Inside her apartment are several photos of her children Brittany and Billy, and one of Terry and her husband Bill during a trip south one year.

Terry4There are also several signs, prominently placed on her wall.

They read as follows:
“Never, Never, Never, Give Up.”
“Believe in Miracles.”
“Dream it, Believe it, Live it.”

They are more than letters strung together; they symbolize her fighting spirit.

After the initial surgery and the strokes, she required a feeding tube and a wheelchair. Her speech was affected. She started her long recovery at the Stan Cassidy Centre in Fredericton, a five-and-a-half month stay that included nine rehab classes each day during the week. She wanted and received more on weekends to assist her progress.

Initially, she required a feeding tube and a wheelchair. Her speech was affected.

Yet, the dedication was working and the efforts were paying off. By October 2008, she walked 10km in the KV Challenge Marathon. She was able to drive and most days, she’d walked on her treadmill for two hours.

Over time, though, the headaches returned. Her balance became unstable. Her eyes bothered her.

This time, a three cm aneurism was found – more surgery, more rehab.

The road was growing longer, but there was no quit in Terry despite what seemed like a return trip to the start line of her recovery.
Ultimately, she moved to the Shannex facility in Quispamsis, needing assistance for almost everything.

She remembered her time in the Stan Cassidy Centre, where she’d work hard and try to encourage others to push their limits.

It represented her personal mantra.

“I was not willing to accept that I would be dependent on someone else,” she said. “I saw some of the others trying, but I would get so mad when they gave up.”

When Terry started to make strides, it was not always easy or pretty.

Once, shortly after her feeding tube was removed, she was so focused on eating from a bowl she grabbed a spoon and went for the meal in front of her. Only problem was her motor skills weren’t developed enough at that point to hold the spoon and put the food in her mouth. No matter, she tried and tried and tried, with food landing everywhere except where it was supposed to go.
She laughs now at the process but she would not give in until she could eat. She has not and will not quit.

“They gave me less than one percent chance to survive,” she said. “I was not going to accept that without a fight. More people have to do that.”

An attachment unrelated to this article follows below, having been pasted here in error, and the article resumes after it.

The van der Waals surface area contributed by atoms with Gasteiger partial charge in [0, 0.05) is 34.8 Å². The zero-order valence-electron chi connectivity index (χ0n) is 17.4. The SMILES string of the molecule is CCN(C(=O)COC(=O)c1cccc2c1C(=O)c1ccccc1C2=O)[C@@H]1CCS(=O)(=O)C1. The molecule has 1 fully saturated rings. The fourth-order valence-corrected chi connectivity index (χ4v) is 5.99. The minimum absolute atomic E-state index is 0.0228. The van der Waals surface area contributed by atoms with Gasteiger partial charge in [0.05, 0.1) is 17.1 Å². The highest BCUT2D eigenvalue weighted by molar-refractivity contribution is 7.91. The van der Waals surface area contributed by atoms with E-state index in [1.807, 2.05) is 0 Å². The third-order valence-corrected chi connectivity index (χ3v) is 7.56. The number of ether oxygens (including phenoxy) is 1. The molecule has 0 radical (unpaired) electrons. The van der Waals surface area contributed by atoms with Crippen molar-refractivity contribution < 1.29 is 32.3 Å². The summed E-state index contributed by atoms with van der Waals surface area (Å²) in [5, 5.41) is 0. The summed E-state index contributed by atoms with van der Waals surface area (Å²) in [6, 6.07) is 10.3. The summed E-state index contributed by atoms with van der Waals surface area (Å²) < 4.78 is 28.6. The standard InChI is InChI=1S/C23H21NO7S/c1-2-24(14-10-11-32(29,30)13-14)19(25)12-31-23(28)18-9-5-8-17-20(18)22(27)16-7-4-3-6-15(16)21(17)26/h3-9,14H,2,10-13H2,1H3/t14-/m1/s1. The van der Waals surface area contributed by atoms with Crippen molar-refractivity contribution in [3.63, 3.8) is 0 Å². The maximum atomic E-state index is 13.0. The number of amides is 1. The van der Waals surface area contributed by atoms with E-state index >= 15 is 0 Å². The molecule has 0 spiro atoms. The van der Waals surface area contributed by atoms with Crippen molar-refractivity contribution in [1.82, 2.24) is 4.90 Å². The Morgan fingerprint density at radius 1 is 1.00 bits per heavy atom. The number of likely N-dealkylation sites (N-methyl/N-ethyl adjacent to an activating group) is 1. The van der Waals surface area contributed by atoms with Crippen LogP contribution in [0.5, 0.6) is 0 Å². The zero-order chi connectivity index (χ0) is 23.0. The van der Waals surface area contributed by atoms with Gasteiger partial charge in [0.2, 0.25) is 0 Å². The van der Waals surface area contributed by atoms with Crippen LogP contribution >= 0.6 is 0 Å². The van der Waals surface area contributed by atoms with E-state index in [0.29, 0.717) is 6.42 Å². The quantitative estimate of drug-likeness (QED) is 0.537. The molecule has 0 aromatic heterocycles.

Another time, one exercise required her to touch a wall with her hand while standing up.
It was a long, difficult process but using her never quit philosophy, she conquered that task as well.

“I’ll never forget how excited I was to touch that wall,” she says. “It felt like I won a million dollars.”
She pays tribute to everyone who has helped her, acknowledging it was tough to let others assist and that she can be stubborn. That salute includes the staff at Embassy Hall at the Shannex facility.

“I am so grateful for so many people who have inspired me and who have helped me fight and get to a world I never knew,” she said.
She’s vocal now, a sharp contrast to her reserved nature prior to her injuries. Seems her opinionated, boisterous nature is one positive of a tough situation. It allowed to express her drive and tell others what she was going to do.

Running is a supportive crutch to lean on, a metaphor for determination.

Almost every day, she takes her walker and makes her way around the Shannex facility.
It was one lap at first and slowly, over time, the distances increased, a process many runners can identify with – gradual buildup in search of a longer goal.

Now, she aims for 22 laps, each measuring a half a step over 90 metres. The laps combine for two kilometres and on a good day, she can conquer the goal in three or four sessions.

She keeps a journal in a small well-used black book, as many runners did in the days before Garmins and other GPS devices. In her notes, she rates her performance, the good and not so good, the progress and the challenges.

The lessons learned apply now as much as they did when she was attempting to qualify for the Boston Marathon.

Instead of evaluating kilometer splits, she measures the circuit of her new home, continuing the hardest fight of her life. Almost a decade ago, she was unable to walk, talk, move much at all. She faced long odds.

She be on hand on race day to display that long odds can be overcome.

Never Never Never Give Up!